in the style of some of the best Latin and modem French writers! As for Punch, he makes a joke worthy of his present lively condition (were it not for Mr. C. H. Bennett, one would say that there was no blood at all left in Mr. Punch when the great Leech dropped off), suggesting that the author should take the appropriate name of Swine-born. But the mass of our present critics are so far beneath contempt that we will waste no more time upon them.
I have just one remark to make, however, before saying a few words on the general issue raised by this particular process. A large number of highly respectable elderly personages in gowns, for the most part belonging to the priesthood of our very dear National Church, and who by themselves and by good Bumbledom in general are accounted the real clerisy of England, have devoted all, or nearly all, the years of their maturity to what is termed the classical instruction of ingenuous youth. The ingenuous youth thus magnificently instructed comprise young men of the highest rank, with the most money and leisure and the reddest blood in the nation. Is it not rather ludicrous to see the said begowned elderly personages all wringing their hands and smiting their breasts, weeping and lamenting in sore astonishment and perplexity and terror, when one of these young men dares to give sign that he has actually in some degree assimilated such classical instruction, instead of merely gulping it down hastily and then vomiting it all crude at the examinations?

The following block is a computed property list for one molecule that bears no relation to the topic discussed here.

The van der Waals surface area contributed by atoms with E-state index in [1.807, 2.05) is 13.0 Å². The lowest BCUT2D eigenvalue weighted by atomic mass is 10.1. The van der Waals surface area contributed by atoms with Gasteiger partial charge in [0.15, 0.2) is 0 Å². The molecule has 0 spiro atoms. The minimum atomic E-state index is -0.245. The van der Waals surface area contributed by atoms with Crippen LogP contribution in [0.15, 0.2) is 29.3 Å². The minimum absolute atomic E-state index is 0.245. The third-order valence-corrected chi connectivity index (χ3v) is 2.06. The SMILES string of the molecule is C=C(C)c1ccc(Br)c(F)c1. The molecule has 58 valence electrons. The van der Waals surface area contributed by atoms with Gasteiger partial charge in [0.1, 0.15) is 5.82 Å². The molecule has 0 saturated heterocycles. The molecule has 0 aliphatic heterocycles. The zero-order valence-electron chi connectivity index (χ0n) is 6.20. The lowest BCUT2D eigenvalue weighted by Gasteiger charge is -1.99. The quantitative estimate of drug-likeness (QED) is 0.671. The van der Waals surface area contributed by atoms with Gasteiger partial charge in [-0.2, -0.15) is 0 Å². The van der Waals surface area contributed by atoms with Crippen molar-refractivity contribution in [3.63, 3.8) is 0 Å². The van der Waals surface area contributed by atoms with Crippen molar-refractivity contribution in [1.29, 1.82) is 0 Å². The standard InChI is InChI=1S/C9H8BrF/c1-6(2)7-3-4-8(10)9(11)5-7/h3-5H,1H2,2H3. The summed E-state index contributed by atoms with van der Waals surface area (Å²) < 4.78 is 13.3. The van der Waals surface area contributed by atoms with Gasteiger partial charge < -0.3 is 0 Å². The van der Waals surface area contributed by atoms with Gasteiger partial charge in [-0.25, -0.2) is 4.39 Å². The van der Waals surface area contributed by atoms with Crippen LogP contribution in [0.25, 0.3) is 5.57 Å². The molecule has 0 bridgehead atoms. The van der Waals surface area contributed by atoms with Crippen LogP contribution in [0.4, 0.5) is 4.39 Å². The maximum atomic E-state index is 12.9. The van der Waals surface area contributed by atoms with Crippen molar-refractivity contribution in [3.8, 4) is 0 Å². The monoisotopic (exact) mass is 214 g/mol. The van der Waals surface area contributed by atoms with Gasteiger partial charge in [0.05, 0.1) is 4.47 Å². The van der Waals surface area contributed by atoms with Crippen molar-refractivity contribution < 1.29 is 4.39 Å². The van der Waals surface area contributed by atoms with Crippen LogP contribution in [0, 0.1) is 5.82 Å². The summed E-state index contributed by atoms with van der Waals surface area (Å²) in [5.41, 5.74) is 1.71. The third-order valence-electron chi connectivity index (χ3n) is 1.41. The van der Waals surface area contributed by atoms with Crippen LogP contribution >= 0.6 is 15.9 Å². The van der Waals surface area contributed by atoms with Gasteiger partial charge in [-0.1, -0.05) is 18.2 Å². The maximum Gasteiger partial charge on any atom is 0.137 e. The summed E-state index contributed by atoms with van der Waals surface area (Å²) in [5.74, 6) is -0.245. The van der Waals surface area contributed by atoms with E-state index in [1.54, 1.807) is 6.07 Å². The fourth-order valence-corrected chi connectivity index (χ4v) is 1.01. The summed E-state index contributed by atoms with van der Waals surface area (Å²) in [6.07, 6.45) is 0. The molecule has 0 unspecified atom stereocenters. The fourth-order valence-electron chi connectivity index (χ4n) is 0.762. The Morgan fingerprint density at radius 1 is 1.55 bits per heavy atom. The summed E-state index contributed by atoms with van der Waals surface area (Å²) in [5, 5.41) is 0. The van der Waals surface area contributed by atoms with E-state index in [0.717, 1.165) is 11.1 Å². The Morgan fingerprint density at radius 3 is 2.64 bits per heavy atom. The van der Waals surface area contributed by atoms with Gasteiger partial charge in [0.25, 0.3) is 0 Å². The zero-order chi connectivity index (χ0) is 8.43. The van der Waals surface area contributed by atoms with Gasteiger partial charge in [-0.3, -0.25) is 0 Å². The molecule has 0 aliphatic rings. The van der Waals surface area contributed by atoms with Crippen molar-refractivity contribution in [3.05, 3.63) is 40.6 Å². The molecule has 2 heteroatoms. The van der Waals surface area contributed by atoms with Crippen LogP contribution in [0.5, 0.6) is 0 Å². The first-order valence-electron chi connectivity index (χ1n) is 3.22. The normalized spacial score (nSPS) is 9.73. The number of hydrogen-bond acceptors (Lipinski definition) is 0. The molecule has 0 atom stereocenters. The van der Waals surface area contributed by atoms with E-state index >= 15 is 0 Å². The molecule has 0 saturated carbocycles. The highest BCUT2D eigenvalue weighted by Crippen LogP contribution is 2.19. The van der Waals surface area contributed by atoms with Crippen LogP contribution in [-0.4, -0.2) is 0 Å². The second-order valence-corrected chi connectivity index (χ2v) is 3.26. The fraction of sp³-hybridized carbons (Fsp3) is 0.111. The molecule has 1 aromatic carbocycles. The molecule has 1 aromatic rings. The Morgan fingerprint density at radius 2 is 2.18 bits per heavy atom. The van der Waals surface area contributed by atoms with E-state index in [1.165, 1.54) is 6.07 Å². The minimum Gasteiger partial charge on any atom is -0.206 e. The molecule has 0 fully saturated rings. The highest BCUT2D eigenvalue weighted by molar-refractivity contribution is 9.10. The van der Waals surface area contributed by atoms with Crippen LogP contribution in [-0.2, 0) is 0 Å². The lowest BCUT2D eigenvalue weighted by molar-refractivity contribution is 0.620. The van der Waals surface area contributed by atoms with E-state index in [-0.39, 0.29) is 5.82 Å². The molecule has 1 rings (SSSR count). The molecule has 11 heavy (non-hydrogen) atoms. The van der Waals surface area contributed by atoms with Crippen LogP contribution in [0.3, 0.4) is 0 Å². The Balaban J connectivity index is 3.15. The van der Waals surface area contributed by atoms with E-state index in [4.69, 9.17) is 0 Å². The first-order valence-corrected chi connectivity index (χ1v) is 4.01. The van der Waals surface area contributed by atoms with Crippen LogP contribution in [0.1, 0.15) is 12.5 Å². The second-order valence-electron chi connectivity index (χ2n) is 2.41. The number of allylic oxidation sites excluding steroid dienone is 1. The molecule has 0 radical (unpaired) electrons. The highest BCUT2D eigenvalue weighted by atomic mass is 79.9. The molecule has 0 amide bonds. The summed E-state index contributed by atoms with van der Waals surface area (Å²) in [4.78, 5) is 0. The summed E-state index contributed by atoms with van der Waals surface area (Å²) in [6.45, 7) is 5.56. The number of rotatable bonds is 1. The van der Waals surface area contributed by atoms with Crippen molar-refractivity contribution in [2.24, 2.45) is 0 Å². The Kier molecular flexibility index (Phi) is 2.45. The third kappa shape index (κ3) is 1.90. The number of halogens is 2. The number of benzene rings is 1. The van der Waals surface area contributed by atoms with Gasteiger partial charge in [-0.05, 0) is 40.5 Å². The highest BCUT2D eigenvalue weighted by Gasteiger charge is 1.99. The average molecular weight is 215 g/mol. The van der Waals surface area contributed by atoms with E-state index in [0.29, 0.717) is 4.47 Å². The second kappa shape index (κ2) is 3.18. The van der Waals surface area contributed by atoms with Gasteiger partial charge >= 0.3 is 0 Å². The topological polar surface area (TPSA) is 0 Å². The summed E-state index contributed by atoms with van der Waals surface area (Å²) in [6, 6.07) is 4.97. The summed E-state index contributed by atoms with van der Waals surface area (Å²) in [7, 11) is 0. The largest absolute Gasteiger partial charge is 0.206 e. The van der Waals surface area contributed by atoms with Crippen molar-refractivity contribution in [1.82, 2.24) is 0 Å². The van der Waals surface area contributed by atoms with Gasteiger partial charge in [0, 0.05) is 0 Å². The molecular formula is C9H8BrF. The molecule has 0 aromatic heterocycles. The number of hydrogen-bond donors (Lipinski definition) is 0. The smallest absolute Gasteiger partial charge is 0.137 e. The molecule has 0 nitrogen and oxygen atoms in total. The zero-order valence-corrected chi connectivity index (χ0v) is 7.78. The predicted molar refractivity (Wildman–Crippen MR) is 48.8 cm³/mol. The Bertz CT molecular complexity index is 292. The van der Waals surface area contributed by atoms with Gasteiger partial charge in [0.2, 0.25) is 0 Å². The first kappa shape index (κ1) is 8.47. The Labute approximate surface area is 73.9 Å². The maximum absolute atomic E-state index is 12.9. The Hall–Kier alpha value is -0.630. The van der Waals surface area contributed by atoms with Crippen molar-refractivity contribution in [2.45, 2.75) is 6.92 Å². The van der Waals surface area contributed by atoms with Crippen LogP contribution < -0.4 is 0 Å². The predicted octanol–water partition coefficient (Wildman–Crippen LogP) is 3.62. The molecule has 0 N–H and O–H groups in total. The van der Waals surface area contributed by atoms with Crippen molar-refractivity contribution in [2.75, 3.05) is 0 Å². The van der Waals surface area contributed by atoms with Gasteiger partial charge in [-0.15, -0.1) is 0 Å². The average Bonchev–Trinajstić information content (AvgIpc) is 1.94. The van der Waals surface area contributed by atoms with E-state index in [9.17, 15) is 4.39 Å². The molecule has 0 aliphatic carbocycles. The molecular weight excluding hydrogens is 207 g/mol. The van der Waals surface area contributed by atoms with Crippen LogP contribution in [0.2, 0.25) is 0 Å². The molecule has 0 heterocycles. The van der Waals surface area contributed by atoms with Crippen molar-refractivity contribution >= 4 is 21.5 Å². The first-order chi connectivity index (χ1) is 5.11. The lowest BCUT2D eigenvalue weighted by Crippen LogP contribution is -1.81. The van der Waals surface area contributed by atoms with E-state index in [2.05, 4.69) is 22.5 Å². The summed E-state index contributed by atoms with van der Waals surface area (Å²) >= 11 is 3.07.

As to the general questions, I will start by avowing frankly my conviction, that, in the present state of England, every thoughtful man who loves literature should rejoice in the advent of any really able book which outrages propriety and shocks Bumbledom, should rejoice in its advent simply and exactly because it does outrage propriety and shock Bumbledom, even if this book be nauseous to his own taste and bad in his own judgment. For the condition of our literature in these days is disgraceful to a nation of men: Bumble